He introduced himself, "I'm Phillip." His wife spoke up, "And I'm Muriel, but you can call me 'Mim.'"

Phillip and Mim have lived in Manhattan their entire lives. 

They work in the same building.

They still work? I thought to myself incredulously.

"I'm a corporate litigator," Phillip offered.

"I'm a psychoanalyst," Mim informed us.

They worked in the same office building when they met some sixty years ago, and now in their 80s, they work in the same building again, which is just across the street from their apartment.

Right about now, I felt like a real schmo for thinking them as being "cute." I suddenly pictured Phillip taking down IBM. I pictured Mim profiling a serial killer. 

Years ago, I was in a play, and my parents came to see it. A member of the cast later said to me, "Awww, your parents are so cute and little and old."

I got mad on all three counts. My parents are none of those. How dare he. (They are both 5'3", but they are not small, if you catch my meaning.)

So how dare did I?

I don't want anyone ever calling me cute.

So here's some advice for me and for you. Extend a hand. Be an anchor.

But keep your "awwwws" to yourself.

A note on talking to Perfect Strangers

In some ways, I find it easier to talk to strangers than to people I actually know, which is how I started this blog in the first place.

But interviewing Perfect Strangers is a bit different.

We've had mixed reactions from people. Some people can't wait to tell their story, while others can't figure out why we'd care. Some people we can't rid of, and some people can't get away from us fast enough. Is there something voyeuristic about this venture?

We've found that 100 percent guaranteed, artists, especially performing artists, want to talk about themselves. This is why we wound up with a disproportionate number of stories about artists. I love talking to artists, so it's a win for me, but there is no lack of public conversation about artists, is there?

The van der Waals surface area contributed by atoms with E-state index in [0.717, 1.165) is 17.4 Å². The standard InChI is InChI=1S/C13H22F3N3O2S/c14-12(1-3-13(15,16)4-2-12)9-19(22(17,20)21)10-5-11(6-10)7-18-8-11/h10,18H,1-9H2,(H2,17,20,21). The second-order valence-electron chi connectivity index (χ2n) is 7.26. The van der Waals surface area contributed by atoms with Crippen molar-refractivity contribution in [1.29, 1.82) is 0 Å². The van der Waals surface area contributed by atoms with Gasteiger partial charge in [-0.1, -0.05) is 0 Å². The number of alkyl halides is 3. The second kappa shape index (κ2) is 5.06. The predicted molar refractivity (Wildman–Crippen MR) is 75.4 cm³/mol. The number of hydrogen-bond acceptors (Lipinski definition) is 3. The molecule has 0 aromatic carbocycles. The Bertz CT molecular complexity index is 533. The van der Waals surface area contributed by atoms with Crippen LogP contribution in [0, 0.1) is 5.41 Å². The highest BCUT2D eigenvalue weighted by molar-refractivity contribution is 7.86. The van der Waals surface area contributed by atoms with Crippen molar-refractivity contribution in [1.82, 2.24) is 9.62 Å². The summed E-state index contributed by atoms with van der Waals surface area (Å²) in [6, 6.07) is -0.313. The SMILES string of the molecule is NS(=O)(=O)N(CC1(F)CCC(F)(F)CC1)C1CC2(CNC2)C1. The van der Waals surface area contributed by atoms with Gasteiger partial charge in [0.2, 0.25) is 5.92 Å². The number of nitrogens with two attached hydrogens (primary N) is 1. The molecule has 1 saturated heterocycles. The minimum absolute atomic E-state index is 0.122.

But loving what you do, no matter what you do, is an art form too. Whether it be  painting, writing, acting, traveling, litigating, psychoanalyzing, gardening, running, hiking, star-gazing, sheep herding. We are drawn to people who are loving what they're doing.

Phillip & Mim seemed like perfect candidates with the perfect story. But we were so caught up in actually engaging with them that we forgot to chronicle it. And that's the paradox of social media: Chronicling an experience often occludes the experience itself.

I'd love to have a photo of Phillip and Mim. I enjoyed talking to them, and I appreciate the lesson they inadvertently taught me. One of these days, we're going to figure this out. Engage and chronicle and share. And not scaring our Perfect Strangers with our peculiar hobby!

We are Xenophiliacs and love to travel. We've been all over the world and should have been writing about our experiences. We write these stories to share, but really, its most useful purpose is to help us remember why we love it. Art is love. Love is art. 

If you write about something, you experience three times: First, when it's happening. Second, when you're writing about it. Third, when you read it again months or years later. It lives eternally.